Lina Fat left Sacramento a better place
I do not know if there is a way to measure the force of nature, but it decreased last week when Lina Fat left us, after 81 years on the planet.
Born in Hong Kong in 1938, she moved to the United States to attend a liberal arts college in Nashville. Later she moved west to attend the UC San Francisco School of Pharmacy. After moving to Sacramento, she met her future husband, Ken Fat, son of the famous Frank Fat. Frank Fat’s was the Chinese restaurant and bar a few blocks from the state Capitol where many political deals have been made over the last 80 years. All of us living in the Golden State have been impacted by words written on the napkins of Frank Fat’s.
For a few years, Lina worked in her husband Ken’s dental practice. Then for several years, she focused on her family and her three children. In 1974, when the Fat family started to develop their restaurant empire, Lina went into the family business, working at their original restaurant in Old Sacramento, then called China Camp. The Fat family now has two other restaurants in Roseville and Folsom.
I got to know Lina Fat in 2007 when she was putting together the Sacramento World Music and Dance Festival. The festival had a few famous international artists plus numerous local music and dance groups performing over several days.
I was thrilled that she was putting together this event because I believe we have so much undiscovered musical and artistic talent in Sacramento. Since moving to Sacramento in 1989 to launch SN&R, I have tried to find ways that the paper could help support the arts community, including starting the Sacramento Area Music Awards and the Downtown Friday Night Concerts in the Park, helping to start Second Saturday and organizing the JAMMIES, which was a music awards show for high school students.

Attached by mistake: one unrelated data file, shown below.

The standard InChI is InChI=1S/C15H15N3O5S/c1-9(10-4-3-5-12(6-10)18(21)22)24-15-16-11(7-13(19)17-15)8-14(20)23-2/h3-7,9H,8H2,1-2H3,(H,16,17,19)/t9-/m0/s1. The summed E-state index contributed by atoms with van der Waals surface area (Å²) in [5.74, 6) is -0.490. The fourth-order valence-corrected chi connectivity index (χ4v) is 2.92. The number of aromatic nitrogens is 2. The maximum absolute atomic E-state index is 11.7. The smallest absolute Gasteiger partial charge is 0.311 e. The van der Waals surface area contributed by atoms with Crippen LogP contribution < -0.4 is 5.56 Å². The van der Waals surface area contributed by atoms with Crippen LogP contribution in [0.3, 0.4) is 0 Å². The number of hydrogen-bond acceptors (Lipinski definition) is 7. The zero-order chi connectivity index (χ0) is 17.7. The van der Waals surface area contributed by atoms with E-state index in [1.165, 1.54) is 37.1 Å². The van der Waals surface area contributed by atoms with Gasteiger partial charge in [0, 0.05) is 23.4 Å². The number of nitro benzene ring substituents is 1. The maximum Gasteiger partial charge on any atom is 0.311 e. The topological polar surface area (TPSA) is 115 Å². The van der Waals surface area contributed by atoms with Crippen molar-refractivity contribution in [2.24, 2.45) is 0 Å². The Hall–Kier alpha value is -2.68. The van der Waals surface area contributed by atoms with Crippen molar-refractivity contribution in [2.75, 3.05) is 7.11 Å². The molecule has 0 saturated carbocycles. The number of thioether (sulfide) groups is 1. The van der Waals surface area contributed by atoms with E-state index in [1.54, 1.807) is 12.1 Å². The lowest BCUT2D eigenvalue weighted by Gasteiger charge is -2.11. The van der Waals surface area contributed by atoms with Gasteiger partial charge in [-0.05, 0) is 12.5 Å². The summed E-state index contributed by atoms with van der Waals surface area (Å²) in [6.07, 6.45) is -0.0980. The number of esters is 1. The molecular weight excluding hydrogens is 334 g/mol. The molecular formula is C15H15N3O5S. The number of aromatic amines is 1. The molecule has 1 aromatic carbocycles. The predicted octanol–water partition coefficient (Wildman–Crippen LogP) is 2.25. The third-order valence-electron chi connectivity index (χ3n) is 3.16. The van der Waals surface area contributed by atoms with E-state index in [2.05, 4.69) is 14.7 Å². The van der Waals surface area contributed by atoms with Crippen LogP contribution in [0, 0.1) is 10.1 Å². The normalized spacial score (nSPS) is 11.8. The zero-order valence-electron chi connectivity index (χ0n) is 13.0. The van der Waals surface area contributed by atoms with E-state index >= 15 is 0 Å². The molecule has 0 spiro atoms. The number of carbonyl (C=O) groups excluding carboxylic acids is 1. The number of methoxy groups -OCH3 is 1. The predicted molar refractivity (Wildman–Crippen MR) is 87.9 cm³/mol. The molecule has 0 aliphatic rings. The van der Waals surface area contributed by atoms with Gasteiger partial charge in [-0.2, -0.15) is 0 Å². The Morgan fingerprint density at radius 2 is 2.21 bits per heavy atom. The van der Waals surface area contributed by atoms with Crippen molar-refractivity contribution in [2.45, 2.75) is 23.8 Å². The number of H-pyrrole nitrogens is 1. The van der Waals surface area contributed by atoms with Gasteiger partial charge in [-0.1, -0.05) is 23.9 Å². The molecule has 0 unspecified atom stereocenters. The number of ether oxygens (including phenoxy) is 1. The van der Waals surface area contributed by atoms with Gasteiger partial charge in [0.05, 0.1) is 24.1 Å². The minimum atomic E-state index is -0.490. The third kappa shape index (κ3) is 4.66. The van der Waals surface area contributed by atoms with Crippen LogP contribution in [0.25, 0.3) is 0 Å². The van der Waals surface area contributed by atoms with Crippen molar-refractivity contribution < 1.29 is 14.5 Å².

SN&R’s event that was most like Lina’s was our Call for Unity. The annual event started on the anniversary of the Sept. 11 terror attacks and featured interfaith music performances by different Sacramento religious groups. Many of those groups would be natural candidates for Lina’s festival.
So naturally I told Lina that I wanted to help. We met for lunch at her Old Sacramento restaurant and I soon agreed to sit on the board of the Sacramento World Music and Dance Festival. Here I got to know Lina, whom I came to love and admire.
Music festivals, especially those involving amateur groups, have a lot of moving parts: Different sound requirements for each performer, marketing challenges, weather problems, artists’ egos—the challenges go on and on.
Lina was not a festival promoter. But she was a force of nature. Her effort, her passion and her ability to persuade people to get involved were a joy to see and experience. What she lacked in festival knowledge, she made up in enthusiasm and persuasion. Many hands make for easy lifting, and Lina always made sure that we had many hands.
The World Music and Dance Festivals were cool. They put the spotlight on dozens of artistic and musical groups. They made Sacramento a better place, as did Lina. She will be missed.